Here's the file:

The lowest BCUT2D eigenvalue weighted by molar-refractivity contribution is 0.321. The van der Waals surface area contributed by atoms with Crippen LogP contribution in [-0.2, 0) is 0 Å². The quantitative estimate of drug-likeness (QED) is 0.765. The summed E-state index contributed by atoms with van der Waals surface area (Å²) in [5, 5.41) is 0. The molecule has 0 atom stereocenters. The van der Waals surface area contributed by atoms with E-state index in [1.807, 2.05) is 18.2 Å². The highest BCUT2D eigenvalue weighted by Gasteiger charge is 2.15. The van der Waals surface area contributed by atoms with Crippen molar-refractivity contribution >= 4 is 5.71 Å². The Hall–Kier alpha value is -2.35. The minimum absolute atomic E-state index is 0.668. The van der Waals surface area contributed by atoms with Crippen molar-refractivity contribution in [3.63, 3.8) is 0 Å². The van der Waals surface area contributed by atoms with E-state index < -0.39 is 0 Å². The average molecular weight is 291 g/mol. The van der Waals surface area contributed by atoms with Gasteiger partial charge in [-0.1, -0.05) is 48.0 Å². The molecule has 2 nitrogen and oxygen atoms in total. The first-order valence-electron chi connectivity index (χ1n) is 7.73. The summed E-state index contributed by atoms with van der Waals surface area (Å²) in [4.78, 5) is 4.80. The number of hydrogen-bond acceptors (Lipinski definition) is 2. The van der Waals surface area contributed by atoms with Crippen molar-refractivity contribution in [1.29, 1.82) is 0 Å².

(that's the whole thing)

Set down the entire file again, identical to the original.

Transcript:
The lowest BCUT2D eigenvalue weighted by molar-refractivity contribution is 0.321. The van der Waals surface area contributed by atoms with Crippen LogP contribution in [-0.2, 0) is 0 Å². The quantitative estimate of drug-likeness (QED) is 0.765. The summed E-state index contributed by atoms with van der Waals surface area (Å²) in [5, 5.41) is 0. The molecule has 0 atom stereocenters. The van der Waals surface area contributed by atoms with E-state index in [1.807, 2.05) is 18.2 Å². The highest BCUT2D eigenvalue weighted by Gasteiger charge is 2.15. The van der Waals surface area contributed by atoms with Crippen molar-refractivity contribution >= 4 is 5.71 Å². The Hall–Kier alpha value is -2.35. The minimum absolute atomic E-state index is 0.668. The van der Waals surface area contributed by atoms with Crippen molar-refractivity contribution in [3.63, 3.8) is 0 Å². The van der Waals surface area contributed by atoms with E-state index < -0.39 is 0 Å². The average molecular weight is 291 g/mol. The van der Waals surface area contributed by atoms with Gasteiger partial charge in [-0.1, -0.05) is 48.0 Å². The molecule has 2 nitrogen and oxygen atoms in total. The first-order valence-electron chi connectivity index (χ1n) is 7.73. The summed E-state index contributed by atoms with van der Waals surface area (Å²) in [4.78, 5) is 4.80. The number of hydrogen-bond acceptors (Lipinski definition) is 2. The van der Waals surface area contributed by atoms with Crippen molar-refractivity contribution in [1.29, 1.82) is 0 Å².